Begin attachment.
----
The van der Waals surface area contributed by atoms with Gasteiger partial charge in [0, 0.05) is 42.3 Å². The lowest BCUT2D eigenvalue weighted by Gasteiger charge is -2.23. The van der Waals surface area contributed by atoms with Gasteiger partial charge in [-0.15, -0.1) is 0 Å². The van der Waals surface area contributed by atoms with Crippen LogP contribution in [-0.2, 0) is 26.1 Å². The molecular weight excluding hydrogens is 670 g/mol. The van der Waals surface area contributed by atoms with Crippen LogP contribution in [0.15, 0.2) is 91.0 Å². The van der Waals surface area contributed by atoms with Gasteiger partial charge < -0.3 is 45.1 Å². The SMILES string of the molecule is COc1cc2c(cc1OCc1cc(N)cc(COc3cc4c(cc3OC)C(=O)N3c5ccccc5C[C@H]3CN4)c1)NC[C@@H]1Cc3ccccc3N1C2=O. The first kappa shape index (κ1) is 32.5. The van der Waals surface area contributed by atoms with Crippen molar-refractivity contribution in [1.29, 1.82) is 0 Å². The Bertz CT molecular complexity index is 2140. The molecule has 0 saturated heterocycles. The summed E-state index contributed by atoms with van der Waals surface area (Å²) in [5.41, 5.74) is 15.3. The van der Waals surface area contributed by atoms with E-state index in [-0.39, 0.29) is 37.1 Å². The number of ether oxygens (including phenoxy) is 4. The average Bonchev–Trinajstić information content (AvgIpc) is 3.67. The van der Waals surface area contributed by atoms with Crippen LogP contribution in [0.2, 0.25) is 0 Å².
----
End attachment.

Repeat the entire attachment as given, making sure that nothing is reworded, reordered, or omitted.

The van der Waals surface area contributed by atoms with Gasteiger partial charge in [0, 0.05) is 42.3 Å². The lowest BCUT2D eigenvalue weighted by Gasteiger charge is -2.23. The van der Waals surface area contributed by atoms with Gasteiger partial charge in [-0.15, -0.1) is 0 Å². The van der Waals surface area contributed by atoms with Crippen LogP contribution in [-0.2, 0) is 26.1 Å². The molecular weight excluding hydrogens is 670 g/mol. The van der Waals surface area contributed by atoms with Crippen LogP contribution in [0.15, 0.2) is 91.0 Å². The van der Waals surface area contributed by atoms with Gasteiger partial charge < -0.3 is 45.1 Å². The SMILES string of the molecule is COc1cc2c(cc1OCc1cc(N)cc(COc3cc4c(cc3OC)C(=O)N3c5ccccc5C[C@H]3CN4)c1)NC[C@@H]1Cc3ccccc3N1C2=O. The first kappa shape index (κ1) is 32.5. The van der Waals surface area contributed by atoms with Crippen molar-refractivity contribution in [1.29, 1.82) is 0 Å². The Bertz CT molecular complexity index is 2140. The molecule has 0 saturated heterocycles. The summed E-state index contributed by atoms with van der Waals surface area (Å²) in [5.41, 5.74) is 15.3. The van der Waals surface area contributed by atoms with E-state index in [-0.39, 0.29) is 37.1 Å². The number of ether oxygens (including phenoxy) is 4. The average Bonchev–Trinajstić information content (AvgIpc) is 3.67. The van der Waals surface area contributed by atoms with Crippen LogP contribution in [0.2, 0.25) is 0 Å².